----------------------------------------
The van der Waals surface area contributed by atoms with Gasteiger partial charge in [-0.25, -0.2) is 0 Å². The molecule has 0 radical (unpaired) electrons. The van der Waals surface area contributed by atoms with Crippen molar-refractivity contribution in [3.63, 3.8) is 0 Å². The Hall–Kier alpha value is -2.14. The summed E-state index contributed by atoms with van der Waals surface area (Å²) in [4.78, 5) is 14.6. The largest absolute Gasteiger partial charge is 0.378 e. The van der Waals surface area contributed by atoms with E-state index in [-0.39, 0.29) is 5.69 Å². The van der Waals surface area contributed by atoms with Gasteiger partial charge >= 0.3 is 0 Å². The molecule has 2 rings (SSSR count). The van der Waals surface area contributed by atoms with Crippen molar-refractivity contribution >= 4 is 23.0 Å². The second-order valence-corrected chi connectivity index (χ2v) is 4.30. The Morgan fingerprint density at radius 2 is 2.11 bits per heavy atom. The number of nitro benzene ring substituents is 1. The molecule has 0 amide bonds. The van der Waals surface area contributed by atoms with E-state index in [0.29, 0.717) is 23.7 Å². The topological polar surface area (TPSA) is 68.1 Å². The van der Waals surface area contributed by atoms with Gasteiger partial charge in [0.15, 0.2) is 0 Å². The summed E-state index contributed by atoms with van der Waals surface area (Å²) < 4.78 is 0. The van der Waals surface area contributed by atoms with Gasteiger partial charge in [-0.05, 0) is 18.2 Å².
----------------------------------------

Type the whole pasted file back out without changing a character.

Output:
The van der Waals surface area contributed by atoms with Gasteiger partial charge in [-0.25, -0.2) is 0 Å². The molecule has 0 radical (unpaired) electrons. The van der Waals surface area contributed by atoms with Crippen molar-refractivity contribution in [3.63, 3.8) is 0 Å². The Hall–Kier alpha value is -2.14. The summed E-state index contributed by atoms with van der Waals surface area (Å²) in [4.78, 5) is 14.6. The largest absolute Gasteiger partial charge is 0.378 e. The van der Waals surface area contributed by atoms with E-state index in [-0.39, 0.29) is 5.69 Å². The van der Waals surface area contributed by atoms with Gasteiger partial charge >= 0.3 is 0 Å². The molecule has 2 rings (SSSR count). The van der Waals surface area contributed by atoms with Crippen molar-refractivity contribution >= 4 is 23.0 Å². The second-order valence-corrected chi connectivity index (χ2v) is 4.30. The Morgan fingerprint density at radius 2 is 2.11 bits per heavy atom. The number of nitro benzene ring substituents is 1. The molecule has 0 amide bonds. The van der Waals surface area contributed by atoms with E-state index in [0.29, 0.717) is 23.7 Å². The topological polar surface area (TPSA) is 68.1 Å². The van der Waals surface area contributed by atoms with Gasteiger partial charge in [0.15, 0.2) is 0 Å². The summed E-state index contributed by atoms with van der Waals surface area (Å²) < 4.78 is 0. The van der Waals surface area contributed by atoms with Gasteiger partial charge in [-0.05, 0) is 18.2 Å².